The number of connected devices across the globe is growing steadily, and is projected to cross 20 billion by 2020, according to a report by Gartner. Most devices use either Wi-Fi across 2.4GHz and 5.0GHz bands or cellular networks through respective wave frequencies utilised by network providers. Licensed bands are slowly becoming saturated, and will soon be filled to the brink, given the massive number of smart devices being used year-on-year. To find alternatives to this existing challenge, Deepak Solanki founded Velmenni R&D Labs in New Delhi to study the power of light in connectivity.
Speaking on saturating network bands, Solanki says, “Currently radio frequency (RF)-based wireless infrastructure is facing spectrum crunch due to the adoption of the Internet of Things (IoT)/connected devices. To cater to the demand generated by these devices, the government needs to license new spectrum. This is a long and tedious process globally.”
The visible light spectrum (430THz to 770THz frequency) has a much larger bandwidth compared to Wi-Fi and cellular spectra. This spectrum is essentially untapped and has a lot of potential to accommodate the rising number of smart devices. This new-age connectivity technology is called Light Fidelity (Li-Fi), where data is coded inside light packets and transmitted through a Li-Fi-enabled luminary. A compatible receiver receives the light and through associated components decodes and represents the data.
The Velmenni team is leveraging this property of light through its solutions. Solanki says, “Our solutions provide connectivity using free and unlicensed spectrum that light provides. This avoids complications surrounding licensing and various other associated processes.”
Li-Fi solution and deployment
Velmenni team has developed Li-Fi access points and Li-Fi receivers that can be utilised to create a wireless network in indoor as well as outdoor scenarios using Li-Fi-enabled luminaries. The solutions are being tested through live pilot deployments and proofs-of-concept (PoCs).
The team deployed its pilot in Tallinn, Estonia back in 2014. The project was aimed at creating a wireless network infrastructure for IoT-based applications in an industrial environment. Solanki explains the setup, “We utilised the LED lighting infrastructure from the industrial setup, and created a retrofit Li-Fi solution. We integrated our Li-Fi access points with the light source and Li-Fi receivers with different tools and machines, which the factory could use. Data generated by smart tools was pushed to the cloud using Li-Fi network.”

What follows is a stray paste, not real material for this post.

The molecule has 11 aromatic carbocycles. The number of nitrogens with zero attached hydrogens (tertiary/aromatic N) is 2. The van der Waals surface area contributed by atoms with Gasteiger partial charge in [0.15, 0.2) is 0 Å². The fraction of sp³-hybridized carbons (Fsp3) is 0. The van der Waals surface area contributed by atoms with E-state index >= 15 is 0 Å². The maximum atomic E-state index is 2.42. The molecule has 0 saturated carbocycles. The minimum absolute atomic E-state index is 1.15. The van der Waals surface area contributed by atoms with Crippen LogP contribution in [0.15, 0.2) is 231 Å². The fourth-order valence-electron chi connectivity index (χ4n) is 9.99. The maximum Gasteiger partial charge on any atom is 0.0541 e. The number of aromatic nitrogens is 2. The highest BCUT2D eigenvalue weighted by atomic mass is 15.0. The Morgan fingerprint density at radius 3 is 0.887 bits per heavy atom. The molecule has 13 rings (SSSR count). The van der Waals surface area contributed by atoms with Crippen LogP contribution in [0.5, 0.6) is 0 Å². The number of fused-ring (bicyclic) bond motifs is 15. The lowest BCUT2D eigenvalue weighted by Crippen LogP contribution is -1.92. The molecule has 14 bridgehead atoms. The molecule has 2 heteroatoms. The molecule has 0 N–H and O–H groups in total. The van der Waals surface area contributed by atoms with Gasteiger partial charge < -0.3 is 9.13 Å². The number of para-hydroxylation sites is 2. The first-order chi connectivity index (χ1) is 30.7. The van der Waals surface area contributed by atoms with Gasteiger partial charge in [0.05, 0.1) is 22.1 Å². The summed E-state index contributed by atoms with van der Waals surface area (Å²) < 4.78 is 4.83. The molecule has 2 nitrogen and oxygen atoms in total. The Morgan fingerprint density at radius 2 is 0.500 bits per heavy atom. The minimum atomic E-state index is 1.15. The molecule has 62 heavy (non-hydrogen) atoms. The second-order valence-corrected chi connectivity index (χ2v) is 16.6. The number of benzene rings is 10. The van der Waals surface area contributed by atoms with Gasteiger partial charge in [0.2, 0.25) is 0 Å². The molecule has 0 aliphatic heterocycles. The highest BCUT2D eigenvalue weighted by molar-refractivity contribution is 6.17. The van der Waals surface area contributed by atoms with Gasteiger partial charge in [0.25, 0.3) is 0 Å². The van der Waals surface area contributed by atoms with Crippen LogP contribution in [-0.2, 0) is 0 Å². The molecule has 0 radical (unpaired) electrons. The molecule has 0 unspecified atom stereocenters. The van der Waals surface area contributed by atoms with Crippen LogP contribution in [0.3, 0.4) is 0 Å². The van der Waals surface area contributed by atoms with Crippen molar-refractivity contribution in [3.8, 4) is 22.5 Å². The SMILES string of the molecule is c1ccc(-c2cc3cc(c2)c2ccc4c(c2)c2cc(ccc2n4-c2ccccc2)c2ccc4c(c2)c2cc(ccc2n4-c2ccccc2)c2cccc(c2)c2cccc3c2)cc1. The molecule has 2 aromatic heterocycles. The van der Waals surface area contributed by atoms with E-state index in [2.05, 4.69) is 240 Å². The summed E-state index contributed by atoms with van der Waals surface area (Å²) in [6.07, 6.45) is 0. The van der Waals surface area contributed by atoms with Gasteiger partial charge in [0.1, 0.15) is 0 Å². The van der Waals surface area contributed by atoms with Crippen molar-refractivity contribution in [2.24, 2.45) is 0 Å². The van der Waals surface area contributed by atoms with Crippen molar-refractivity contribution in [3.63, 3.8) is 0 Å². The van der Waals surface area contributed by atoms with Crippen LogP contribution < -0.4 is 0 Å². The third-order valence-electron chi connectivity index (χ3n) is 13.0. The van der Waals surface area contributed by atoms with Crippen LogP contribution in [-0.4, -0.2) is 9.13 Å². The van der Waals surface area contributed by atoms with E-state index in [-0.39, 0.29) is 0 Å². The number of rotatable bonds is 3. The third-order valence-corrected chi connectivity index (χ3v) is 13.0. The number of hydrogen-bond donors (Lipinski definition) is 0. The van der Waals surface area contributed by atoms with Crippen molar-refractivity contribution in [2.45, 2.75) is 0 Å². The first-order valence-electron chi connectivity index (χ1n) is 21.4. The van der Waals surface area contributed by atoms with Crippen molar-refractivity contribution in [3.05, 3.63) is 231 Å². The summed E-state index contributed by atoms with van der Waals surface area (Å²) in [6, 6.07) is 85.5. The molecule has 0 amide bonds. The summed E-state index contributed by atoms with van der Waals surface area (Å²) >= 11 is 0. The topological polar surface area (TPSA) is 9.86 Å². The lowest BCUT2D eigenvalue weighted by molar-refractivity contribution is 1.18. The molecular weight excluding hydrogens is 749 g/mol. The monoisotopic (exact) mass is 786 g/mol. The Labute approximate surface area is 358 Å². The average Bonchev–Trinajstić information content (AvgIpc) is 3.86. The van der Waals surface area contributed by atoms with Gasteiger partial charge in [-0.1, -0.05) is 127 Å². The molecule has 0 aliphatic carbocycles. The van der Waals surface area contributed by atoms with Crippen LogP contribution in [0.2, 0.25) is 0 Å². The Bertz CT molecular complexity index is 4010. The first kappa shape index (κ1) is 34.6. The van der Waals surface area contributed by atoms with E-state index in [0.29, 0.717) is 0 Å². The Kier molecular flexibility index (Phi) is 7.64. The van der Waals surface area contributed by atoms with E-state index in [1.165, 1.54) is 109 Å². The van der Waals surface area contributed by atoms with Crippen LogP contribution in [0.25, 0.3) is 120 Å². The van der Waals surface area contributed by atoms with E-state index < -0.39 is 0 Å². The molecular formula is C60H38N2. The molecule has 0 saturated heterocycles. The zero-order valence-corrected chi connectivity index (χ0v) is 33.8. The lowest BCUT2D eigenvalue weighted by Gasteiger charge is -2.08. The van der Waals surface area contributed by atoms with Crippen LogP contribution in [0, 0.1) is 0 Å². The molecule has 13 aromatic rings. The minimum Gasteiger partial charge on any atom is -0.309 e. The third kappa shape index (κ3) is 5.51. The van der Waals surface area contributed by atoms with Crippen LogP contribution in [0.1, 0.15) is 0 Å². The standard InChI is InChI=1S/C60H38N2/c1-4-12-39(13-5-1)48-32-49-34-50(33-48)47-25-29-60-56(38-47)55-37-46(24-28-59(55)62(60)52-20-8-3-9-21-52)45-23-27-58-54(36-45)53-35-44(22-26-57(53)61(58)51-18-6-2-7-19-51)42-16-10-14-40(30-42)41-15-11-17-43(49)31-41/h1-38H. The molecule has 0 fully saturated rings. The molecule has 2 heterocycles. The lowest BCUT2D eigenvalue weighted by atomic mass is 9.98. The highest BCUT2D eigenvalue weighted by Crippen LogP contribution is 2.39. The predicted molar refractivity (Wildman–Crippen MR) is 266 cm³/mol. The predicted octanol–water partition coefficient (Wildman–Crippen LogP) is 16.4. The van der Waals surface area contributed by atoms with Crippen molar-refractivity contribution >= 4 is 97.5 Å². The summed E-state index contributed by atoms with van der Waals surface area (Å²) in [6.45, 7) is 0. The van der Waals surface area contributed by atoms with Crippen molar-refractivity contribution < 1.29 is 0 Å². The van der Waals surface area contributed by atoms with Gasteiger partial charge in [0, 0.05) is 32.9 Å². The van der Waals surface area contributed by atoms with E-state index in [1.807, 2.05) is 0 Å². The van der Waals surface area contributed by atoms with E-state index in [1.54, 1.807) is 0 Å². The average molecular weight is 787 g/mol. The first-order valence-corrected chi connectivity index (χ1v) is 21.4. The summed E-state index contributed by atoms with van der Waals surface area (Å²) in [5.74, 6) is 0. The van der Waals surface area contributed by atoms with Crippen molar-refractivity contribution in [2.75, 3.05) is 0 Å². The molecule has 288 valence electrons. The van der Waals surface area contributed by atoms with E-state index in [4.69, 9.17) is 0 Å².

The complete setup provided reliable and uninterrupted connectivity among devices. Lights fitted at regular intervals across the workspace ensured consistent network reach across all corners.
Li-Fi also adds an extra layer of security, as data coupled in light packets is extremely difficult to access without authorised receivers. This greatly improves data security and network access regulation among the workforce of the industry.
Solanki and team are now focusing on India with their technology, working on an array of application areas like aviation, telecom and smart buildings. They are also running several PoC projects. Solanki says, “In aviation, a use case for our solutions is wireless in-flight entertainment systems.
“In telecom, we are working with a number of service providers for improving last-mile connectivity.
“Our solution can also be used in smart lighting and connectivity within commercial spaces.
“The biggest benefit for all the above-mentioned industries is high speed, highly secure wireless connectivity.”
The major challenge that the startup faced in India was to convince investors to get behind an R&D-focused idea. Solanki explains, “R&D takes time. Market adoption is slow for new technologies in India. It was challenging to find interested investors here. So, we started focusing on the international market instead and got necessary validations. Now, we are working in the Indian market as well.”
Going forward, their main aim is to work towards standardisation of the technology, so it can be adopted on a mass scale. Solanki believes that down the line, once a proper standard is put in place, Li-Fi will move into the consumer space as well, where the technology can connect smartphones, tablets and other everyday devices, too.